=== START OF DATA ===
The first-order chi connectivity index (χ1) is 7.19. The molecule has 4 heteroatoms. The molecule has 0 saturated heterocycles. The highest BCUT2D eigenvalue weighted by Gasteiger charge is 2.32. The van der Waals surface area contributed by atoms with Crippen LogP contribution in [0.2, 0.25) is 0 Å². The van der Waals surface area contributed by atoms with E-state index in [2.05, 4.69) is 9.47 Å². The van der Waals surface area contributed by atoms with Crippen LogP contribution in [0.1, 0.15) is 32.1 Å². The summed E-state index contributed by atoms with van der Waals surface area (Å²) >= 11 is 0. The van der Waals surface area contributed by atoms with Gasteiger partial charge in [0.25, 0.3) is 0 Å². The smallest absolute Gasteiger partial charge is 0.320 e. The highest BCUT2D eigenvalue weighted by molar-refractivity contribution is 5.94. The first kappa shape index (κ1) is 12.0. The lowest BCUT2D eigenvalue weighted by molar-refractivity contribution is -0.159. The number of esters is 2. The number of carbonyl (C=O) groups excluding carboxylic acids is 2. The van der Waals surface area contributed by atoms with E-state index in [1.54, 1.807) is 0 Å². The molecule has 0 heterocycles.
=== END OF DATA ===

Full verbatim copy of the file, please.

The first-order chi connectivity index (χ1) is 7.19. The molecule has 4 heteroatoms. The molecule has 0 saturated heterocycles. The highest BCUT2D eigenvalue weighted by Gasteiger charge is 2.32. The van der Waals surface area contributed by atoms with Crippen LogP contribution in [0.2, 0.25) is 0 Å². The van der Waals surface area contributed by atoms with E-state index in [2.05, 4.69) is 9.47 Å². The van der Waals surface area contributed by atoms with Crippen LogP contribution in [0.1, 0.15) is 32.1 Å². The summed E-state index contributed by atoms with van der Waals surface area (Å²) >= 11 is 0. The van der Waals surface area contributed by atoms with Gasteiger partial charge in [0.25, 0.3) is 0 Å². The smallest absolute Gasteiger partial charge is 0.320 e. The highest BCUT2D eigenvalue weighted by molar-refractivity contribution is 5.94. The first kappa shape index (κ1) is 12.0. The lowest BCUT2D eigenvalue weighted by molar-refractivity contribution is -0.159. The number of esters is 2. The number of carbonyl (C=O) groups excluding carboxylic acids is 2. The van der Waals surface area contributed by atoms with E-state index in [1.54, 1.807) is 0 Å². The molecule has 0 heterocycles.